Pancreatic Cancer Risks, Symptoms and Statistics
02 Nov 2020 by Ted Escobedo
November Is Pancreatic Cancer Awareness MonthPancreatic cancer accounts for about 3% of all cancers in the US and about 7% of all cancer deaths. A we observe November as Pancreatic Cancer Awareness Month, we share these statistics about the disease and possible ways to reduce your risks.
The American Cancer Society estimates that about 57,600 people (30,400 men and 27,200 women) will be diagnosed with pancreatic cancer and 47,050 people (24,640 men and 22,410 women) will die from the disease.
The average lifetime risk of pancreatic cancer is about 1 in 64. But each person’s chances of getting this cancer can be affected by certain risk factors. Pancreatic cancer It is slightly more common in men than in women. Some risk factors, like smoking, can be changed. Others, like a person’s age or family history, can’t be changed.
Here are some of the risk factors known to increase your risk for pancreatic cancer.
Smoking is one of the most important risk factors for pancreatic cancer. The risk of getting pancreatic cancer is about twice as high among smokers compared to those who have never smoked. About 25% of pancreatic cancers are thought to be caused by cigarette smoking. Cigar smoking and the use of smokeless tobacco products also increase the risk. However, the risk of pancreatic cancer starts to drop once a person stops smoking .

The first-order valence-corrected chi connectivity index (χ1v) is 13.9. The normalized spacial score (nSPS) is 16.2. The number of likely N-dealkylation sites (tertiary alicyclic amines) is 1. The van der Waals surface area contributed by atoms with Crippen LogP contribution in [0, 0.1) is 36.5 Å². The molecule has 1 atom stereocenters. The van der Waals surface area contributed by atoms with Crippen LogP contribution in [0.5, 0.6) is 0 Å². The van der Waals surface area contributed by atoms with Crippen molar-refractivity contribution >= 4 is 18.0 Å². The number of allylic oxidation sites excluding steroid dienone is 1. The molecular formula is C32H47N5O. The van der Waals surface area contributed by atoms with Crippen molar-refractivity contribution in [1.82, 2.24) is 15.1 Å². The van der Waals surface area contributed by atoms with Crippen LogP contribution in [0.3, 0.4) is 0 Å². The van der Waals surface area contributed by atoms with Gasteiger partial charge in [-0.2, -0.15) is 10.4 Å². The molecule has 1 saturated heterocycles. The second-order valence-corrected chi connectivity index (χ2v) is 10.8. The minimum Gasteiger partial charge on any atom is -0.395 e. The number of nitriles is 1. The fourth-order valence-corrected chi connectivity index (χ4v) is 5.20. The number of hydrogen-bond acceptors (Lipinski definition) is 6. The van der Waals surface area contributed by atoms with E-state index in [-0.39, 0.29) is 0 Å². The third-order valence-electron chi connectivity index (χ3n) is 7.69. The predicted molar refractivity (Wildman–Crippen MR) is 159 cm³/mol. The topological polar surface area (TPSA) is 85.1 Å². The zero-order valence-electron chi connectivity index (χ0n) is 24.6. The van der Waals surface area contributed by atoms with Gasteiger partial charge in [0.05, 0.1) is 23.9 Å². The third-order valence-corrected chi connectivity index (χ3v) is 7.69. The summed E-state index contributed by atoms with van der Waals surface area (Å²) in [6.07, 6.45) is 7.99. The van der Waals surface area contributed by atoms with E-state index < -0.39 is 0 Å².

Being very overweight (obese) is a risk factor for pancreatic cancer. Obese people (body mass index [BMI] of 30 or more) are about 20% more likely to develop pancreatic cancer. Gaining weight as an adult can also increase risk. Carrying extra weight around the waistline may be a risk factor even in people who are not very overweight.
Pancreatic cancer is more common in people with diabetes. The reason for this is not known. Most of the risk is found in people with type 2 diabetes. This type of diabetes is increasing in children and adolescents as obesity in these age groups also rises. Type 2 diabetes in adults is also often related to being overweight or obese. It’s not clear if people with type 1 (juvenile) diabetes have a higher risk.
Heavy alcohol use has been tied to pancreatic cancer in some studies. Heavy alcohol use can also lead to conditions such as chronic pancreatitis, which is known to increase pancreatic cancer risk. It’s best not to drink alcohol. If you do drink, you should have no more than 1 drink per day for women or 2 drinks per day for men.
The Mayo Clinic has published this list of possible symptoms of Pancreatic Cancer. If you are concerned or are exhibiting any of these symptoms, call your doctor.
Abdominal pain that radiates to your back.
Loss of appetite or unintended weight loss.
Yellowing of your skin and the whites of your eyes (jaundice)
New diagnosis of diabetes or existing diabetes that's becoming more difficult to control.
- Pancreatic Cancer